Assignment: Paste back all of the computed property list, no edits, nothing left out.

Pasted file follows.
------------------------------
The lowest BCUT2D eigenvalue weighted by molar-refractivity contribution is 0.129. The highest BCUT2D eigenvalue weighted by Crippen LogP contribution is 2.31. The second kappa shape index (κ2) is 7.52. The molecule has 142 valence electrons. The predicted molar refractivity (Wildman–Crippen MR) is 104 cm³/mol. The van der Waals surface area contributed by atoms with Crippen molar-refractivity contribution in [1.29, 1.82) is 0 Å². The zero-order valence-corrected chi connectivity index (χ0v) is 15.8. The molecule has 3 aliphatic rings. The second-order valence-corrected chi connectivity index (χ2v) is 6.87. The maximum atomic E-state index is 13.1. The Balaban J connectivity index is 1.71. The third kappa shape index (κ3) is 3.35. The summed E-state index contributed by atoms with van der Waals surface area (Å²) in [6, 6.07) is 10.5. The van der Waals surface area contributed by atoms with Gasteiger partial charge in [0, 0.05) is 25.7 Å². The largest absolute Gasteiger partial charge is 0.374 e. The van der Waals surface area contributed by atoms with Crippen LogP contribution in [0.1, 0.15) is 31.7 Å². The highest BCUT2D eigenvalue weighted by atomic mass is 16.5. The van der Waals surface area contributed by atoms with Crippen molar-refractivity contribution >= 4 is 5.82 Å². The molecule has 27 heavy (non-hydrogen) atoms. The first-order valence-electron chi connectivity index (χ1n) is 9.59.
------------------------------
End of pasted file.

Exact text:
The lowest BCUT2D eigenvalue weighted by molar-refractivity contribution is 0.129. The highest BCUT2D eigenvalue weighted by Crippen LogP contribution is 2.31. The second kappa shape index (κ2) is 7.52. The molecule has 142 valence electrons. The predicted molar refractivity (Wildman–Crippen MR) is 104 cm³/mol. The van der Waals surface area contributed by atoms with Crippen molar-refractivity contribution in [1.29, 1.82) is 0 Å². The zero-order valence-corrected chi connectivity index (χ0v) is 15.8. The molecule has 3 aliphatic rings. The second-order valence-corrected chi connectivity index (χ2v) is 6.87. The maximum atomic E-state index is 13.1. The Balaban J connectivity index is 1.71. The third kappa shape index (κ3) is 3.35. The summed E-state index contributed by atoms with van der Waals surface area (Å²) in [6, 6.07) is 10.5. The van der Waals surface area contributed by atoms with Gasteiger partial charge in [0, 0.05) is 25.7 Å². The largest absolute Gasteiger partial charge is 0.374 e. The van der Waals surface area contributed by atoms with Crippen LogP contribution in [0.1, 0.15) is 31.7 Å². The highest BCUT2D eigenvalue weighted by atomic mass is 16.5. The van der Waals surface area contributed by atoms with Crippen molar-refractivity contribution >= 4 is 5.82 Å². The molecule has 27 heavy (non-hydrogen) atoms. The first-order valence-electron chi connectivity index (χ1n) is 9.59.